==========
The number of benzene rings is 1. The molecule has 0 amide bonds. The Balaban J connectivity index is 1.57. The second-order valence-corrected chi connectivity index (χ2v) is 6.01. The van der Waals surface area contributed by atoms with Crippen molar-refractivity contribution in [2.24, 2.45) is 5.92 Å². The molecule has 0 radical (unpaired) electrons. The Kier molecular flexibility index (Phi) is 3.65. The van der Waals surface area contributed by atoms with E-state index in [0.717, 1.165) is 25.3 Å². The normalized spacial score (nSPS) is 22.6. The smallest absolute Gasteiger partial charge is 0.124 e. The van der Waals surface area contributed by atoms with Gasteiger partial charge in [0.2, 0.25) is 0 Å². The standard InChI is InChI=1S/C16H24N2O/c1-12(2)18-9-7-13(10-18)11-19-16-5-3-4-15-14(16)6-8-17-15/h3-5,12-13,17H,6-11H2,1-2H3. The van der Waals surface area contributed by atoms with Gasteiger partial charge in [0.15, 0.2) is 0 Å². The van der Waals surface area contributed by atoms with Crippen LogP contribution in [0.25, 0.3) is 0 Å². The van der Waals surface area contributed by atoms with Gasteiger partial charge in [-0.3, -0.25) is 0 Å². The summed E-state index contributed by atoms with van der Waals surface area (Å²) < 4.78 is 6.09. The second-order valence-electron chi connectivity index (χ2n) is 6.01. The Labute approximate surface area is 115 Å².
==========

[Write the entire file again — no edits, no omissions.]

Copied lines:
The number of benzene rings is 1. The molecule has 0 amide bonds. The Balaban J connectivity index is 1.57. The second-order valence-corrected chi connectivity index (χ2v) is 6.01. The van der Waals surface area contributed by atoms with Crippen molar-refractivity contribution in [2.24, 2.45) is 5.92 Å². The molecule has 0 radical (unpaired) electrons. The Kier molecular flexibility index (Phi) is 3.65. The van der Waals surface area contributed by atoms with E-state index in [0.717, 1.165) is 25.3 Å². The normalized spacial score (nSPS) is 22.6. The smallest absolute Gasteiger partial charge is 0.124 e. The van der Waals surface area contributed by atoms with Gasteiger partial charge in [0.2, 0.25) is 0 Å². The standard InChI is InChI=1S/C16H24N2O/c1-12(2)18-9-7-13(10-18)11-19-16-5-3-4-15-14(16)6-8-17-15/h3-5,12-13,17H,6-11H2,1-2H3. The van der Waals surface area contributed by atoms with Gasteiger partial charge in [0.15, 0.2) is 0 Å². The van der Waals surface area contributed by atoms with Crippen LogP contribution in [0.25, 0.3) is 0 Å². The van der Waals surface area contributed by atoms with Gasteiger partial charge in [-0.3, -0.25) is 0 Å². The summed E-state index contributed by atoms with van der Waals surface area (Å²) < 4.78 is 6.09. The second-order valence-electron chi connectivity index (χ2n) is 6.01. The Labute approximate surface area is 115 Å².